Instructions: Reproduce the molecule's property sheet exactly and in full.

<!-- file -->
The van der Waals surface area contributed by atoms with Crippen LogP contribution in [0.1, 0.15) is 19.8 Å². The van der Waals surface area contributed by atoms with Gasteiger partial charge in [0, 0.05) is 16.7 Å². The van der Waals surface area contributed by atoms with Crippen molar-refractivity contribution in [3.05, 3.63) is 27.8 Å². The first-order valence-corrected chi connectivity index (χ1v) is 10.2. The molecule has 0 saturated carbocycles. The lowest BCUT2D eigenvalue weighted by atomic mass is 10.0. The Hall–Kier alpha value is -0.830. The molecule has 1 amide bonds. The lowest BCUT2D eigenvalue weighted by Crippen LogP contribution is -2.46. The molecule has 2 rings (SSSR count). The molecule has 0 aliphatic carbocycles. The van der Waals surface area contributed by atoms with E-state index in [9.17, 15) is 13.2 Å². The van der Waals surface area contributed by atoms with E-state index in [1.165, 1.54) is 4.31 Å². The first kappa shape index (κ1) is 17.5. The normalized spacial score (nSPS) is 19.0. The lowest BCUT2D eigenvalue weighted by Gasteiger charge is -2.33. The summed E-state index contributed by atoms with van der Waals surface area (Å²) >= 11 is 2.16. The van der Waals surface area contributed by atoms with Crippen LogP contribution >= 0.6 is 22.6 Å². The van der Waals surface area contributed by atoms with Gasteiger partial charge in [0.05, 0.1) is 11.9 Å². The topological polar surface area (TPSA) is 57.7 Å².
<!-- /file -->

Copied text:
The van der Waals surface area contributed by atoms with Crippen LogP contribution in [0.1, 0.15) is 19.8 Å². The van der Waals surface area contributed by atoms with Gasteiger partial charge in [0, 0.05) is 16.7 Å². The van der Waals surface area contributed by atoms with Crippen molar-refractivity contribution in [3.05, 3.63) is 27.8 Å². The first-order valence-corrected chi connectivity index (χ1v) is 10.2. The molecule has 0 saturated carbocycles. The lowest BCUT2D eigenvalue weighted by atomic mass is 10.0. The Hall–Kier alpha value is -0.830. The molecule has 1 amide bonds. The lowest BCUT2D eigenvalue weighted by Crippen LogP contribution is -2.46. The molecule has 2 rings (SSSR count). The molecule has 0 aliphatic carbocycles. The van der Waals surface area contributed by atoms with E-state index in [9.17, 15) is 13.2 Å². The van der Waals surface area contributed by atoms with E-state index in [1.165, 1.54) is 4.31 Å². The first kappa shape index (κ1) is 17.5. The normalized spacial score (nSPS) is 19.0. The lowest BCUT2D eigenvalue weighted by Gasteiger charge is -2.33. The summed E-state index contributed by atoms with van der Waals surface area (Å²) >= 11 is 2.16. The van der Waals surface area contributed by atoms with Crippen LogP contribution >= 0.6 is 22.6 Å². The van der Waals surface area contributed by atoms with Gasteiger partial charge in [0.05, 0.1) is 11.9 Å². The topological polar surface area (TPSA) is 57.7 Å².